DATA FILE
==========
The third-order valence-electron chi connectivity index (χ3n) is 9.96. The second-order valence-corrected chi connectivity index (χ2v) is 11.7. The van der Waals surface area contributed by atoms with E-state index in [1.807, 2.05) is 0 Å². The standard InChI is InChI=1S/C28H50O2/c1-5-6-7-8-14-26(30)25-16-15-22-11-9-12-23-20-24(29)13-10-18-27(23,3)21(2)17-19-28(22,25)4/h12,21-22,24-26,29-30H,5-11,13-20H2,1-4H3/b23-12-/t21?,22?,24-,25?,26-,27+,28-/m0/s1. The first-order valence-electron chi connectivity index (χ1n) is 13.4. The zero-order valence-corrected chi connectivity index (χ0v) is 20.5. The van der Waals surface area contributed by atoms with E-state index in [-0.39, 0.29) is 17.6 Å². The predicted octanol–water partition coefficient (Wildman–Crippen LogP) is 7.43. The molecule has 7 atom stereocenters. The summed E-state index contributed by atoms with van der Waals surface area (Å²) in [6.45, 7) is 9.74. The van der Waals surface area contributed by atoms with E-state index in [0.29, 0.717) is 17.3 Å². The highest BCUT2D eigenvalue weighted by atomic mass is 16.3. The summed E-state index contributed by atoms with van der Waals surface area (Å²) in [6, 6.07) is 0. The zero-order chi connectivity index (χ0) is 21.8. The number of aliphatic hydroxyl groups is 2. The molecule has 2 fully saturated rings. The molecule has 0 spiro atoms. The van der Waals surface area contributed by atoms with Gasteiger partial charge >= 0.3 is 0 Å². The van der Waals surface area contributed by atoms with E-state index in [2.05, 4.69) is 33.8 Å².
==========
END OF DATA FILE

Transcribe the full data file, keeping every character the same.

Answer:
The third-order valence-electron chi connectivity index (χ3n) is 9.96. The second-order valence-corrected chi connectivity index (χ2v) is 11.7. The van der Waals surface area contributed by atoms with E-state index in [1.807, 2.05) is 0 Å². The standard InChI is InChI=1S/C28H50O2/c1-5-6-7-8-14-26(30)25-16-15-22-11-9-12-23-20-24(29)13-10-18-27(23,3)21(2)17-19-28(22,25)4/h12,21-22,24-26,29-30H,5-11,13-20H2,1-4H3/b23-12-/t21?,22?,24-,25?,26-,27+,28-/m0/s1. The first-order valence-electron chi connectivity index (χ1n) is 13.4. The zero-order valence-corrected chi connectivity index (χ0v) is 20.5. The van der Waals surface area contributed by atoms with E-state index in [-0.39, 0.29) is 17.6 Å². The predicted octanol–water partition coefficient (Wildman–Crippen LogP) is 7.43. The molecule has 7 atom stereocenters. The summed E-state index contributed by atoms with van der Waals surface area (Å²) in [6.45, 7) is 9.74. The van der Waals surface area contributed by atoms with E-state index in [0.29, 0.717) is 17.3 Å². The highest BCUT2D eigenvalue weighted by atomic mass is 16.3. The summed E-state index contributed by atoms with van der Waals surface area (Å²) in [6, 6.07) is 0. The zero-order chi connectivity index (χ0) is 21.8. The number of aliphatic hydroxyl groups is 2. The molecule has 2 fully saturated rings. The molecule has 0 spiro atoms. The van der Waals surface area contributed by atoms with Gasteiger partial charge >= 0.3 is 0 Å². The van der Waals surface area contributed by atoms with E-state index in [2.05, 4.69) is 33.8 Å².